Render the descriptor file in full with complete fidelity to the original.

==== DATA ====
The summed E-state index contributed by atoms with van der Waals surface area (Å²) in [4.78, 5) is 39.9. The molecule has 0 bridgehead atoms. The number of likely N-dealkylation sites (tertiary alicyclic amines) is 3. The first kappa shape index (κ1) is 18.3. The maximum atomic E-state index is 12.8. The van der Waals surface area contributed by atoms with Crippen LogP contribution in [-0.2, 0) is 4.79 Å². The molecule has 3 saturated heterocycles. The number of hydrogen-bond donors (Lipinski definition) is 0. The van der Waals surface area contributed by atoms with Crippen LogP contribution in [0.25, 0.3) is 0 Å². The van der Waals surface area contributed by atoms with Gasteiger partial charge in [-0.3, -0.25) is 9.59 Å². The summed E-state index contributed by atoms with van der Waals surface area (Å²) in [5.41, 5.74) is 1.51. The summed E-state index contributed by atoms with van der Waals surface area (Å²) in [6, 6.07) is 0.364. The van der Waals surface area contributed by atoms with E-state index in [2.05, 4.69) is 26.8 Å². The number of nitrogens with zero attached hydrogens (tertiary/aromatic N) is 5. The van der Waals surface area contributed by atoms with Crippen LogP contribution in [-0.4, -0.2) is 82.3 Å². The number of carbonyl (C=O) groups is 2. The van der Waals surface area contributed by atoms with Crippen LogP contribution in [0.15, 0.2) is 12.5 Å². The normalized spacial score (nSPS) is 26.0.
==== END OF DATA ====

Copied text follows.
The summed E-state index contributed by atoms with van der Waals surface area (Å²) in [4.78, 5) is 39.9. The molecule has 0 bridgehead atoms. The number of likely N-dealkylation sites (tertiary alicyclic amines) is 3. The first kappa shape index (κ1) is 18.3. The maximum atomic E-state index is 12.8. The van der Waals surface area contributed by atoms with Crippen LogP contribution in [-0.2, 0) is 4.79 Å². The molecule has 3 saturated heterocycles. The number of hydrogen-bond donors (Lipinski definition) is 0. The van der Waals surface area contributed by atoms with Crippen LogP contribution in [0.25, 0.3) is 0 Å². The van der Waals surface area contributed by atoms with Gasteiger partial charge in [-0.3, -0.25) is 9.59 Å². The summed E-state index contributed by atoms with van der Waals surface area (Å²) in [5.41, 5.74) is 1.51. The summed E-state index contributed by atoms with van der Waals surface area (Å²) in [6, 6.07) is 0.364. The van der Waals surface area contributed by atoms with E-state index in [2.05, 4.69) is 26.8 Å². The number of nitrogens with zero attached hydrogens (tertiary/aromatic N) is 5. The van der Waals surface area contributed by atoms with Crippen LogP contribution in [-0.4, -0.2) is 82.3 Å². The number of carbonyl (C=O) groups is 2. The van der Waals surface area contributed by atoms with Crippen LogP contribution in [0.15, 0.2) is 12.5 Å². The normalized spacial score (nSPS) is 26.0.